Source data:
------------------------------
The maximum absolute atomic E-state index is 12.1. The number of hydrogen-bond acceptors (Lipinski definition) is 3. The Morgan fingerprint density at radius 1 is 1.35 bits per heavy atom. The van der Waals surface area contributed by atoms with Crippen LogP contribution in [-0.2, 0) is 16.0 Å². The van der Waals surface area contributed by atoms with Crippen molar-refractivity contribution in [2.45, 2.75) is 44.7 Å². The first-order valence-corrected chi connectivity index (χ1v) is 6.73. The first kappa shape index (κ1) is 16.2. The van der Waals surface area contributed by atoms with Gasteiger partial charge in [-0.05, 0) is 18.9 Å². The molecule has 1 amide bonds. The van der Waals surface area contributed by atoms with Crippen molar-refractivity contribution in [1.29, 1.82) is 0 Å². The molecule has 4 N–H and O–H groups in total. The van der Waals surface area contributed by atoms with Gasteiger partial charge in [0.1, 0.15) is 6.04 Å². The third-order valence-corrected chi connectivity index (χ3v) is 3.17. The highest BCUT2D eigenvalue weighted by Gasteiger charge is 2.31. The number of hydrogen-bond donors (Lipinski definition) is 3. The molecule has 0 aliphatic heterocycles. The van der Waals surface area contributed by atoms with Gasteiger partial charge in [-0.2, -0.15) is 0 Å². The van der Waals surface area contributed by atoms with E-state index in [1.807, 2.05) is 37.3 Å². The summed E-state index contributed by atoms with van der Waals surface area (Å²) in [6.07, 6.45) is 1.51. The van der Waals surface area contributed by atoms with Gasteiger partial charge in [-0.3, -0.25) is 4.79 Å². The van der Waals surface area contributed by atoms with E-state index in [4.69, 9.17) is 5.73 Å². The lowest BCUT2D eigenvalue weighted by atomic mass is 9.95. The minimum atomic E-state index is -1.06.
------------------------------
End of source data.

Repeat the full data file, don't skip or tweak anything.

The maximum absolute atomic E-state index is 12.1. The number of hydrogen-bond acceptors (Lipinski definition) is 3. The Morgan fingerprint density at radius 1 is 1.35 bits per heavy atom. The van der Waals surface area contributed by atoms with Crippen LogP contribution in [-0.2, 0) is 16.0 Å². The van der Waals surface area contributed by atoms with Crippen molar-refractivity contribution in [2.45, 2.75) is 44.7 Å². The first-order valence-corrected chi connectivity index (χ1v) is 6.73. The first kappa shape index (κ1) is 16.2. The van der Waals surface area contributed by atoms with Gasteiger partial charge in [-0.05, 0) is 18.9 Å². The molecule has 1 amide bonds. The van der Waals surface area contributed by atoms with Crippen molar-refractivity contribution in [1.29, 1.82) is 0 Å². The molecule has 4 N–H and O–H groups in total. The van der Waals surface area contributed by atoms with Gasteiger partial charge in [0.1, 0.15) is 6.04 Å². The third-order valence-corrected chi connectivity index (χ3v) is 3.17. The highest BCUT2D eigenvalue weighted by Gasteiger charge is 2.31. The number of hydrogen-bond donors (Lipinski definition) is 3. The molecule has 0 aliphatic heterocycles. The van der Waals surface area contributed by atoms with Gasteiger partial charge in [-0.2, -0.15) is 0 Å². The van der Waals surface area contributed by atoms with E-state index in [1.807, 2.05) is 37.3 Å². The summed E-state index contributed by atoms with van der Waals surface area (Å²) in [6.07, 6.45) is 1.51. The van der Waals surface area contributed by atoms with Gasteiger partial charge in [-0.3, -0.25) is 4.79 Å². The van der Waals surface area contributed by atoms with E-state index in [4.69, 9.17) is 5.73 Å². The lowest BCUT2D eigenvalue weighted by atomic mass is 9.95. The minimum atomic E-state index is -1.06.